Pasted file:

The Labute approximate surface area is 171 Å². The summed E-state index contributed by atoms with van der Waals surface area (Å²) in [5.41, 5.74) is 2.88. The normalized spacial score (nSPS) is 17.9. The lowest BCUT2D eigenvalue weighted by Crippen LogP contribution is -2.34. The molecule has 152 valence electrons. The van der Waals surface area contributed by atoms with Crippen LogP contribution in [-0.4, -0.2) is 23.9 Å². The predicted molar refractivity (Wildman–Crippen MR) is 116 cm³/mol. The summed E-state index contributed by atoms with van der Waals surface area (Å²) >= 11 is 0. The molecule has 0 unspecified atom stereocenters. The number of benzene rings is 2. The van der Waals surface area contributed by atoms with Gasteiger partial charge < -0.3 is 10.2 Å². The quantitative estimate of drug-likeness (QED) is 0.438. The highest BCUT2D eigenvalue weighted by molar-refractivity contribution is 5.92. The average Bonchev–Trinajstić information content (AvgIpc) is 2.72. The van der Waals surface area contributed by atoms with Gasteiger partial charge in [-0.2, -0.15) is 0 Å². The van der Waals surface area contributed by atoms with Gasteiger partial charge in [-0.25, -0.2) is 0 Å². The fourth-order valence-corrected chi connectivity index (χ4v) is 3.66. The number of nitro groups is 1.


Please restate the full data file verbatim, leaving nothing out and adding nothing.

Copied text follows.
The Labute approximate surface area is 171 Å². The summed E-state index contributed by atoms with van der Waals surface area (Å²) in [5.41, 5.74) is 2.88. The normalized spacial score (nSPS) is 17.9. The lowest BCUT2D eigenvalue weighted by Crippen LogP contribution is -2.34. The molecule has 152 valence electrons. The van der Waals surface area contributed by atoms with Crippen LogP contribution in [-0.4, -0.2) is 23.9 Å². The predicted molar refractivity (Wildman–Crippen MR) is 116 cm³/mol. The summed E-state index contributed by atoms with van der Waals surface area (Å²) >= 11 is 0. The molecule has 0 unspecified atom stereocenters. The number of benzene rings is 2. The van der Waals surface area contributed by atoms with Gasteiger partial charge < -0.3 is 10.2 Å². The quantitative estimate of drug-likeness (QED) is 0.438. The highest BCUT2D eigenvalue weighted by molar-refractivity contribution is 5.92. The average Bonchev–Trinajstić information content (AvgIpc) is 2.72. The van der Waals surface area contributed by atoms with Gasteiger partial charge in [-0.2, -0.15) is 0 Å². The van der Waals surface area contributed by atoms with Gasteiger partial charge in [-0.25, -0.2) is 0 Å². The fourth-order valence-corrected chi connectivity index (χ4v) is 3.66. The number of nitro groups is 1.